‘Incredible investment’: Gaston County school teacher hopes to see proposed state budget, including teacher bonuses and salary increases


CHARLOTTE, NC (WBTV) – It’s not often that teachers get a bonus or a statewide pay rise, but North Carolina’s proposed biennial budget could change that.

On Tuesday, the North Carolina Senate passed the proposed budget by 40 to 8 votes.

North Carolina Gov. Roy Cooper has announced that he will sign a budget that will grant pay increases to many state employees, he said Tuesday afternoon.

Cooper said he would sign the budget despite “missed opportunities” and “political and unnecessary missteps.”

“I’ll sign the budget because out of balance the good outweighs the bad,” Cooper said. “It takes North Carolina forward in important ways, many of which are critical to the state’s progress as we come out of this pandemic.”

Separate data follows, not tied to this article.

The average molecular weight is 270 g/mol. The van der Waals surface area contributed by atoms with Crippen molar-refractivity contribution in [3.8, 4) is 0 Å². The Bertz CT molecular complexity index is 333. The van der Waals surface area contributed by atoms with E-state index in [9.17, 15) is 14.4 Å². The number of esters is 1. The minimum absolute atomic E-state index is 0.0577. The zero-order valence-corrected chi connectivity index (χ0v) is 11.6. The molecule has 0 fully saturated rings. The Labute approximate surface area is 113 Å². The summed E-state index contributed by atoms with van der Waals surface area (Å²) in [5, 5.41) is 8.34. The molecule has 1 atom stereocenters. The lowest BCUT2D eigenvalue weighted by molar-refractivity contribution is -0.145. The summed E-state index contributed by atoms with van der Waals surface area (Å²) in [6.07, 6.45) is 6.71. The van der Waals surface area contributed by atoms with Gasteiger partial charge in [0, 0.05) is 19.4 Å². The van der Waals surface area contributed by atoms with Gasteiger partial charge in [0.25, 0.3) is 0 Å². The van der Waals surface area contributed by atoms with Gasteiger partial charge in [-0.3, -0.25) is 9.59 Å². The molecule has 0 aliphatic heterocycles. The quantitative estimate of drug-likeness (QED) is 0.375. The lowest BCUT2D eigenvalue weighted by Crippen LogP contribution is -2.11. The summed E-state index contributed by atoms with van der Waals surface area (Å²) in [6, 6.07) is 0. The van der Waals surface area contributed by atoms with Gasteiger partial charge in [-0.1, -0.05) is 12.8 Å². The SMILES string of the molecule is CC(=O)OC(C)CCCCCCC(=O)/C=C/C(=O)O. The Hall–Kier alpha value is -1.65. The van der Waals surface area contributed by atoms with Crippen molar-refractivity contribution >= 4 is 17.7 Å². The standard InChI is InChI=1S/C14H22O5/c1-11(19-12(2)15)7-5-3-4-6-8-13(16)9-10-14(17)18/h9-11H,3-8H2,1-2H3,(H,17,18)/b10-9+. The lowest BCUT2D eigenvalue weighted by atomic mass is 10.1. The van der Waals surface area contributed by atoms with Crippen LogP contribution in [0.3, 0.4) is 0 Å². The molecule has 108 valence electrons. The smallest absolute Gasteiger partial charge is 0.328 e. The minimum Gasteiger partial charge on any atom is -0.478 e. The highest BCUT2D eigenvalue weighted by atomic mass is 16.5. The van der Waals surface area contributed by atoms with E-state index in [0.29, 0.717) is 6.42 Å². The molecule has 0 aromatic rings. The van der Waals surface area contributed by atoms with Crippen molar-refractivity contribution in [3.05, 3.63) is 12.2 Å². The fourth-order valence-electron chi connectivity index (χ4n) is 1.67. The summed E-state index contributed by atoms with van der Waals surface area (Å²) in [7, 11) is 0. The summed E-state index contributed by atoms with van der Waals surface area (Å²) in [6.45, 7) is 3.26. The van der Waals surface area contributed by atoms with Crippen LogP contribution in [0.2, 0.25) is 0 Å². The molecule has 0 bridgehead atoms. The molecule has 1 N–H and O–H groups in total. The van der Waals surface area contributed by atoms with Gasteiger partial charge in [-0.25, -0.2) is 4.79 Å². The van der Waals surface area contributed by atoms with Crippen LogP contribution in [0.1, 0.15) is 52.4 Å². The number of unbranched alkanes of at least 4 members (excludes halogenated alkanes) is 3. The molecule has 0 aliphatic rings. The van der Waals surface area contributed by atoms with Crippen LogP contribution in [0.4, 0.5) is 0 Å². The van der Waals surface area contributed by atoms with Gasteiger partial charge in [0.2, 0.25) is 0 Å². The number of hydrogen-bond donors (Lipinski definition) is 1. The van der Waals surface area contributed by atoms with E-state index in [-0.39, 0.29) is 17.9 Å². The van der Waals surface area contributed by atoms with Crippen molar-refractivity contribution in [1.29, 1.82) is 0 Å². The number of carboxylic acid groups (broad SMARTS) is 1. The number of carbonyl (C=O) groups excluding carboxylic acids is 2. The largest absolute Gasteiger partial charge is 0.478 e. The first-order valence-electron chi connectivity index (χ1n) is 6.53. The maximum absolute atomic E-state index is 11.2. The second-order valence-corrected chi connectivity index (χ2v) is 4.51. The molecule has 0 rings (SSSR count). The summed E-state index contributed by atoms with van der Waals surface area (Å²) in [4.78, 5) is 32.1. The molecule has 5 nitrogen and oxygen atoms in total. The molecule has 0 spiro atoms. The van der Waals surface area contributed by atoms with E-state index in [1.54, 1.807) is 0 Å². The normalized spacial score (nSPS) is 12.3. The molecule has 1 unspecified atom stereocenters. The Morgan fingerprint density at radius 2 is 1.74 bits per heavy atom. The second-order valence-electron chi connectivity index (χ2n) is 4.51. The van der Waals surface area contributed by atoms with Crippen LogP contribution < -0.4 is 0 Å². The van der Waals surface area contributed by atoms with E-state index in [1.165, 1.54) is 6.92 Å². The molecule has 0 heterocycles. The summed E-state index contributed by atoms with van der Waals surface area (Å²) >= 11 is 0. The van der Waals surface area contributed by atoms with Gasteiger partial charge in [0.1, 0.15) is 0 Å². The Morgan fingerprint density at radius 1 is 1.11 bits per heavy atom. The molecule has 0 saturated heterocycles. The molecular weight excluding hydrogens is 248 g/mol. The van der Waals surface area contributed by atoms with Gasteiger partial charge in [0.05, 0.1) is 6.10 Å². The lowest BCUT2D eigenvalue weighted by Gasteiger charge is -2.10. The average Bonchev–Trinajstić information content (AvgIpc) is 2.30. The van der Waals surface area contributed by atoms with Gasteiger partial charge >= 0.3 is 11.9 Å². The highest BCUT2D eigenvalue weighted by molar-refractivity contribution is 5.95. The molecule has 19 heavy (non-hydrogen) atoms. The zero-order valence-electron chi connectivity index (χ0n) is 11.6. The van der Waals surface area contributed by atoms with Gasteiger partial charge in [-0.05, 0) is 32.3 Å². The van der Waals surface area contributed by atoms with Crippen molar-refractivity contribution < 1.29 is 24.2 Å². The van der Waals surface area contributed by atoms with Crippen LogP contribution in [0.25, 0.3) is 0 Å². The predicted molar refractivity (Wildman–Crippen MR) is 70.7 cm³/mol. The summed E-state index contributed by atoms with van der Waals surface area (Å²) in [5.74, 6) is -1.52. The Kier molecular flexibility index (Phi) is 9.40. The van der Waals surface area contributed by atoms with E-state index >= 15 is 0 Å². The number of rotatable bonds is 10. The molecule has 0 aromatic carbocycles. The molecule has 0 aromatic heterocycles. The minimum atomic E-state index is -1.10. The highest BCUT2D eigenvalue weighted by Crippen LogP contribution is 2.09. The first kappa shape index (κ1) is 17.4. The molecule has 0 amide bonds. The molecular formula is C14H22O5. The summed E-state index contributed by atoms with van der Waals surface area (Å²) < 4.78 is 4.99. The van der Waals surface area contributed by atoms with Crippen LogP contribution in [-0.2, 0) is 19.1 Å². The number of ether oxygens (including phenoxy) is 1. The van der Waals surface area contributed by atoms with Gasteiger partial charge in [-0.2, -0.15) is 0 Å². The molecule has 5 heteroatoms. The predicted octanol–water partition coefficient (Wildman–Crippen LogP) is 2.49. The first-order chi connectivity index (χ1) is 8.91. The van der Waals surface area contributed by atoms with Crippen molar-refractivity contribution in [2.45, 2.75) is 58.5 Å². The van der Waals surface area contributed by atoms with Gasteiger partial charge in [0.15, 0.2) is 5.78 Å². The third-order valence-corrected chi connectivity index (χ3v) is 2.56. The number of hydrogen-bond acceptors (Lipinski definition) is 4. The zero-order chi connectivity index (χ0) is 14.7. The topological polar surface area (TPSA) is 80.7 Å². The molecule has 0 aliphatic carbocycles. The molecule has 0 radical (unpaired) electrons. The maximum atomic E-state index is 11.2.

The proposed figures include an average salary increase of 5% for teachers over the next two years, a bonus of $ 2,800 to most teachers using federal funds and $ 100 million to support low-wealth counties in recruiting teachers.

Erynn Chambers, a music teacher at Brookside Elementary School in Gaston County, is anxiously awaiting final approval of the state’s budget proposal.

“I’m probably going to put it in my savings just trying to build some interest there,” Chambers said.

Chambers says not all of the teachers she knows are happy.

“I think some people feel grateful for that, some people are wondering, ‘well, where’s our step increase that we were supposed to get? “

On Monday evening, Gaston County schools voted Monday evening to grant an additional bonus of $ 1,000 to all school employees hired before September 1, 2021.

Chambers says the extra thousand dollars she receives from Gaston County will help her replenish her class.

“I spent some of my money on dry erase markers, I could always use more. Some of the instruments could be replaced, ”Chambers said.

As Chambers awaits final votes and the governor’s signature, she says she hopes this is a good direction for those in education.

“I think it will be an incredible investment in citizens,” Chambers said.

The vote will then go to the House before landing on Cooper’s desk.

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